Zapatero's Socialists face up to harsh conditions on the campaign trail
Opposition hoping to turn worsening economic performance to its advantage.
7 January 2008
MADRID - For many Spanish families January can be an uphill struggle as the overindulgence of the Christmas season - much of it paid for with credit cards and consumer loans - takes a toll on household finances. This year, with inflation at its highest level in more than a decade and unemployment rising, the January stretch may be even worse, creating additional financial headaches for families and, with an election only two months away, for the government.
With the economy now looking likely to become the main issue of the campaign for the 9 March election, several Socialist Party members are bemoaning Prime Minister José Luis Rodríguez Zapatero's decision not to call Spaniards to the ballot boxes sooner.
"Prime minister, my advice is to call the elections for fall," Jordi Sevilla says he told Zapatero on 5 July in the meeting in which he was removed as public administrations minister. "The economic outlook for early 2008 pointed toward a deceleration, something that has been confirmed by inflation at 4.3 percent and a slowdown in employment growth," Sevilla notes.
The former minister is not alone within the Socialist Party in questioning Zapatero's wisdom in deciding to hold elections as scheduled, rather than bring them forward a few months to prevent economic worries from casting a shadow over the campaign.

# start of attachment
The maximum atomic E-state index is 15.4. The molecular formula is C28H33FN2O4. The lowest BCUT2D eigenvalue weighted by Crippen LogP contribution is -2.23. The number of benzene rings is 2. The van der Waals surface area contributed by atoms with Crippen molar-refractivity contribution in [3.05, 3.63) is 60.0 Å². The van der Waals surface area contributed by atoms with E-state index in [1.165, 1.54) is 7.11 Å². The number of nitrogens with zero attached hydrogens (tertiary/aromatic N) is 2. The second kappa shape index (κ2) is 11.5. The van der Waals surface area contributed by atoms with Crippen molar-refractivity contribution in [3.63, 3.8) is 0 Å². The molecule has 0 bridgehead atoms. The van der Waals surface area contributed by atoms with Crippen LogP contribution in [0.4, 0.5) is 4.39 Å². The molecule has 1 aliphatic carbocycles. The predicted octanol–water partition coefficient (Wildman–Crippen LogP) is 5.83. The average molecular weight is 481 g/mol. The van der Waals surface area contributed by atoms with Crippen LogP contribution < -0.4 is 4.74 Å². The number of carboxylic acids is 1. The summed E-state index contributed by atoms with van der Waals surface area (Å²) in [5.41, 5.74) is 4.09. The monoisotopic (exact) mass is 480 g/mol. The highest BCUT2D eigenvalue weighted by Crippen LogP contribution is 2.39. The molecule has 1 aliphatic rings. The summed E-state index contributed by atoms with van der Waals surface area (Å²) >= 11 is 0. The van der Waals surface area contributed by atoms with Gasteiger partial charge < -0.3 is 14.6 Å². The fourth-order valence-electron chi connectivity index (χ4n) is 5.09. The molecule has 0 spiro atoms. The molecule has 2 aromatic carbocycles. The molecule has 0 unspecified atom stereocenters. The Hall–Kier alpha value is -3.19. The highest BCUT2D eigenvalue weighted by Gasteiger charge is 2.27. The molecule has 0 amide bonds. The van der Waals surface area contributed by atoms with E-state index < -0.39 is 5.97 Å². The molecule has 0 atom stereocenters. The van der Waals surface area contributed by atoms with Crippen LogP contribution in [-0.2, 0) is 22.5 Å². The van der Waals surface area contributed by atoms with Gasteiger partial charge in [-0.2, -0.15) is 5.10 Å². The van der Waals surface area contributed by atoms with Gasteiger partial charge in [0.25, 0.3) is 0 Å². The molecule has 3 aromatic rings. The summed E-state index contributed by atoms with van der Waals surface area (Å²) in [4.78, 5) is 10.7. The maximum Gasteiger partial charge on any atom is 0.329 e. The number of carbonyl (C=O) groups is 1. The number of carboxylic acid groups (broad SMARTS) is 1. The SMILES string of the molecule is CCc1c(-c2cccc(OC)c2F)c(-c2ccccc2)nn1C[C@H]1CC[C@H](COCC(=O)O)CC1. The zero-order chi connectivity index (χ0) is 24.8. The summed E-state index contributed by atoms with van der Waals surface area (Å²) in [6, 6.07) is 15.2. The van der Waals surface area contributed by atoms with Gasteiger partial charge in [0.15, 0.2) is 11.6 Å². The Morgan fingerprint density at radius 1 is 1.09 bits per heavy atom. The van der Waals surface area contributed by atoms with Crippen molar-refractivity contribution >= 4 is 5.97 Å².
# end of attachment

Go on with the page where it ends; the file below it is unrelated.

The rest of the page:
Conversely, members of the main opposition Popular Party have been rubbing their hands together in eager expectation, viewing the economic climate in which the campaign will unfold as a golden opportunity to hammer the government on its economic management and play up their own credentials from the boom years of the previous PP administration of José María Aznar.
"In the midst of the financial struggle of January we are going to say to Spaniards: we were right and we are the only ones who know how to solve the situation," a PP strategist says.
Playing on its profile as a fiscally prudent party, the PP has fanned fears of Socialist overspending - even though the budget has run a surplus every year this legislature - while promising tax cuts if elected in March. PP leader Mariano Rajoy has claimed that his promise to eliminate income tax for anyone earning under EUR 16,000 a year and to lower taxes for many people earning more is the best way to offset the impact of rising energy and food prices.
How well voters will respond to that message on election day remains to be seen, although even without the clouds looming over the Spanish economy, the Socialist Party has cause for concern. Ever since late 2005, it has failed to pull away from the PP in the opinion polls, maintaining a narrow lead of between two and four percentage points.
However, some Socialists believe that the PP's insistence on making the economy the core issue of the campaign could play in their favour, not least because it will give them a chance to highlight the solid overall performance of the economy on their watch. "A bad quarter can't tarnish 15 good ones," Jesús Caldera, the Socialist Party's campaign coordinator, argues.
[Copyright El Pais / L. R. AIZPEOLEA / C. E. CUÉ 2008]
Subject: Spanish news